It’s OK To Say: How you tackle the trauma of separation anxiety?

Separation anxiety specialist Stacey Turner.

Separation anxiety specialist Stacey Turner. - Credit: Archant

Separation anxiety specialist Stacey Turner, founder of the It’s OK To Say mental health awareness campaign, offers practical advice on settling children of any age going through this traumatic experience.

Separation anxiety is provoked by separation or the threat of separation from the child's parent or main carer. It is often a normal stage of childhood development from approximately six to eight months onwards, and can reappear at times of change and stress.

Sadly, if it's not recognised and if the right support is not put in place, panic and distress continues and can manifest at later dates because the child doesn't come to terms with its feelings or how to manage them.

There is no magic wand, but we can guide our children, help them to feel better and show them it's not so scary, supporting them to reframe thinking and form healthy attachments leading to good quality and healthy independence.

If your child's separation anxiety seems to appear overnight, there is the possibility it could stem from a traumatic experience and is not separation anxiety. The symptoms may appear the same, but it is essential to identify the root cause and take it from there.

Acknowledge within yourself that there is anxiety within your child, creating a range of emotions you can face together.

Your child is reacting to the situation, causing anxious thoughts and distressing behaviour.

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The first step to take is to embrace your child, hold them close and say: "I'm sorry you feel the way you do, what can I do to help you?" To your child, this is immediate acknowledgment and feels your support.

I am often asked: "How do I separate from my child to go to work, the shops, for a night out or just to get five minutes to myself?'

My advice is to get down to your child's level, look them straight in the eye's and confidently say: "I can see you feel upset we are going to be apart, it's OK to feel the way you do. Let's find your teacher/parent/grandmother/babysitter and let him/her know you feel upset."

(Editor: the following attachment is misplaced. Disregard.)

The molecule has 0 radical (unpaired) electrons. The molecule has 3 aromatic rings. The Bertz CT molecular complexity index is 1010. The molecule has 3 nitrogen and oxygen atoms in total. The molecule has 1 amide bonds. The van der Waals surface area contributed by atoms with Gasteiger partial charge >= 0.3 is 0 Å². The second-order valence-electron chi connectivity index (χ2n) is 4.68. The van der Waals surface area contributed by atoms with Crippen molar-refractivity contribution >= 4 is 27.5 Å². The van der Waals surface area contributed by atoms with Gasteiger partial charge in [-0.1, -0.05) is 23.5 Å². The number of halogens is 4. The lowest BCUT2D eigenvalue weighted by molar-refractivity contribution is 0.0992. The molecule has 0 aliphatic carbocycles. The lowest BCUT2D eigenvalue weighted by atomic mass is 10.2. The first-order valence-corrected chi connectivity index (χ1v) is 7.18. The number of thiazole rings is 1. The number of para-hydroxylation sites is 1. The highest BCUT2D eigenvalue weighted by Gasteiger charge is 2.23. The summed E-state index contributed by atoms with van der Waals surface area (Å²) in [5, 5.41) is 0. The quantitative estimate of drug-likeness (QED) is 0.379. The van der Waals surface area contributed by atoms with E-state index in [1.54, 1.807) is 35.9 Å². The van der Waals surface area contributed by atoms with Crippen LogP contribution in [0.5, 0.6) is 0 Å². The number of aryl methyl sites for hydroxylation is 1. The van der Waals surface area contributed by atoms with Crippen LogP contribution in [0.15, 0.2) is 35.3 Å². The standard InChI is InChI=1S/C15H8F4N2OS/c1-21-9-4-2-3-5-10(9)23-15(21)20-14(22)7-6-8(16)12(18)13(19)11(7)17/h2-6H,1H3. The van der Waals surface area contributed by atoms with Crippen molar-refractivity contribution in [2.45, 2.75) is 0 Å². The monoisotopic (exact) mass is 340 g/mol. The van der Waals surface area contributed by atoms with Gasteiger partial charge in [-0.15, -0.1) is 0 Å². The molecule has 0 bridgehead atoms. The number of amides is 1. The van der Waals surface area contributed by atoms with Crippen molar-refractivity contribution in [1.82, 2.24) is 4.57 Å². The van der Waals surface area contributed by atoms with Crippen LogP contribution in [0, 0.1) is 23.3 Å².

In front of your child, say to that person: "Molly is feeling upset at us parting, but she understands I need to leave, can you please support her and help her feel OK about this?"

Then say to your child: "I must go now (try and be specific where) I will be back and I want to hear all about your day. Your teacher knows how you feel and is here to support you and I will be back later - goodbye."

Again, try and be specific with time you will be returning or at what part in their day they should expect to see you.

Please let your child's teacher know if this parting is making you upset, so support can be put in place to support you both.

I want you to know that anxiety is very common, it's an opportunity for you to lead by example and nurture this wobble, helping to manage big emotions and teaching valuable lessons.

The secret to truly communicating with our children is to create feelings of safety and trust is using our body language, facial expressions and tone of voice. Our magic wand are non-verbal cues.

Speak to your child's nursery or school in a positive and constructive manner, so you can all move forward together. Usually, a plan is put together to review to ensure progression. Check in with your child's teacher at least once a week, sometimes a little nod with a happy thumbs-up is all it takes, or maybe a diary is updated and sent home daily.

If you're working with professionals, please don't stop when you start seeing improvements. Often therapy practices take a little while to start working and take a great deal of effort and hard work on both sides. I can see why you might be tempted to break away but keep it up. Often, the follow-up is just as important as the initial stages of therapy for review to keep the momentum going and to tackle things as they arise.

An alternative solution is required if the current solution is not working, so as professionals we need to assess by looking at the unique needs of the child and provide alternative solutions.

There are many strategies that can be put in place and a wealth of information to meet the needs of you and your child, no matter the age. If your concern continues, please do not hesitate to consult your GP and/or other professionals.